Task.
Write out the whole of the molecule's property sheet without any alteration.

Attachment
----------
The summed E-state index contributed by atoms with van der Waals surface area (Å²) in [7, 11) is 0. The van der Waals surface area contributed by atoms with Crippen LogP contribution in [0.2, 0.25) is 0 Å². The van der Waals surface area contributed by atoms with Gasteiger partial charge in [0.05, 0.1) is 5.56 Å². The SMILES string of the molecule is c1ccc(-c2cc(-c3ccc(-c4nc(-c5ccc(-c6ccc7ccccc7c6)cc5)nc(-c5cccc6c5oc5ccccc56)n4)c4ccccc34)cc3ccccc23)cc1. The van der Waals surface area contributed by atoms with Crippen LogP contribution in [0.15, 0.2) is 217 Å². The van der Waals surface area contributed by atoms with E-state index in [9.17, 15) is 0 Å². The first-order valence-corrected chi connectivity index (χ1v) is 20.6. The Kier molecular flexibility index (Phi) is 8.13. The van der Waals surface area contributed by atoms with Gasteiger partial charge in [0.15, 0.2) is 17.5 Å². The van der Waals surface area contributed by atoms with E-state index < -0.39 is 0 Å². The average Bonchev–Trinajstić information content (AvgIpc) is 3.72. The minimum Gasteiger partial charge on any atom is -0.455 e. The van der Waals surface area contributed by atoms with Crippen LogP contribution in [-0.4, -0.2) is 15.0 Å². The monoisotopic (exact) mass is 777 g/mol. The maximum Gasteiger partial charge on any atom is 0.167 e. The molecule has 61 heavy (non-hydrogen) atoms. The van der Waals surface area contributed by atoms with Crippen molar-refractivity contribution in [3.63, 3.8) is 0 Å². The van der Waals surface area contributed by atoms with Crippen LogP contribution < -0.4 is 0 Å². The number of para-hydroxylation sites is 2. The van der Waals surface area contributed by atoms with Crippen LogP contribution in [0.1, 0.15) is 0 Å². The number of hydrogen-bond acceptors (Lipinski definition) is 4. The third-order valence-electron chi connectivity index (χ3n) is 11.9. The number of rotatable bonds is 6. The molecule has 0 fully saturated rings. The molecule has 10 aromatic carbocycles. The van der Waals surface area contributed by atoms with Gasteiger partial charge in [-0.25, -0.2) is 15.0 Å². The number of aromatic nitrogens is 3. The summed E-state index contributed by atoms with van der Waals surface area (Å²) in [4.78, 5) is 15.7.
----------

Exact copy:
The summed E-state index contributed by atoms with van der Waals surface area (Å²) in [7, 11) is 0. The van der Waals surface area contributed by atoms with Crippen LogP contribution in [0.2, 0.25) is 0 Å². The van der Waals surface area contributed by atoms with Gasteiger partial charge in [0.05, 0.1) is 5.56 Å². The SMILES string of the molecule is c1ccc(-c2cc(-c3ccc(-c4nc(-c5ccc(-c6ccc7ccccc7c6)cc5)nc(-c5cccc6c5oc5ccccc56)n4)c4ccccc34)cc3ccccc23)cc1. The van der Waals surface area contributed by atoms with Crippen LogP contribution in [0.15, 0.2) is 217 Å². The van der Waals surface area contributed by atoms with E-state index in [9.17, 15) is 0 Å². The first-order valence-corrected chi connectivity index (χ1v) is 20.6. The Kier molecular flexibility index (Phi) is 8.13. The van der Waals surface area contributed by atoms with Gasteiger partial charge in [0.15, 0.2) is 17.5 Å². The van der Waals surface area contributed by atoms with E-state index < -0.39 is 0 Å². The average Bonchev–Trinajstić information content (AvgIpc) is 3.72. The minimum Gasteiger partial charge on any atom is -0.455 e. The van der Waals surface area contributed by atoms with Crippen LogP contribution in [-0.4, -0.2) is 15.0 Å². The monoisotopic (exact) mass is 777 g/mol. The maximum Gasteiger partial charge on any atom is 0.167 e. The molecule has 61 heavy (non-hydrogen) atoms. The van der Waals surface area contributed by atoms with Crippen molar-refractivity contribution in [3.63, 3.8) is 0 Å². The van der Waals surface area contributed by atoms with Crippen LogP contribution < -0.4 is 0 Å². The number of para-hydroxylation sites is 2. The van der Waals surface area contributed by atoms with Crippen LogP contribution in [0.1, 0.15) is 0 Å². The number of hydrogen-bond acceptors (Lipinski definition) is 4. The third-order valence-electron chi connectivity index (χ3n) is 11.9. The number of rotatable bonds is 6. The molecule has 0 fully saturated rings. The molecule has 10 aromatic carbocycles. The van der Waals surface area contributed by atoms with Gasteiger partial charge in [-0.25, -0.2) is 15.0 Å². The number of aromatic nitrogens is 3. The summed E-state index contributed by atoms with van der Waals surface area (Å²) in [4.78, 5) is 15.7.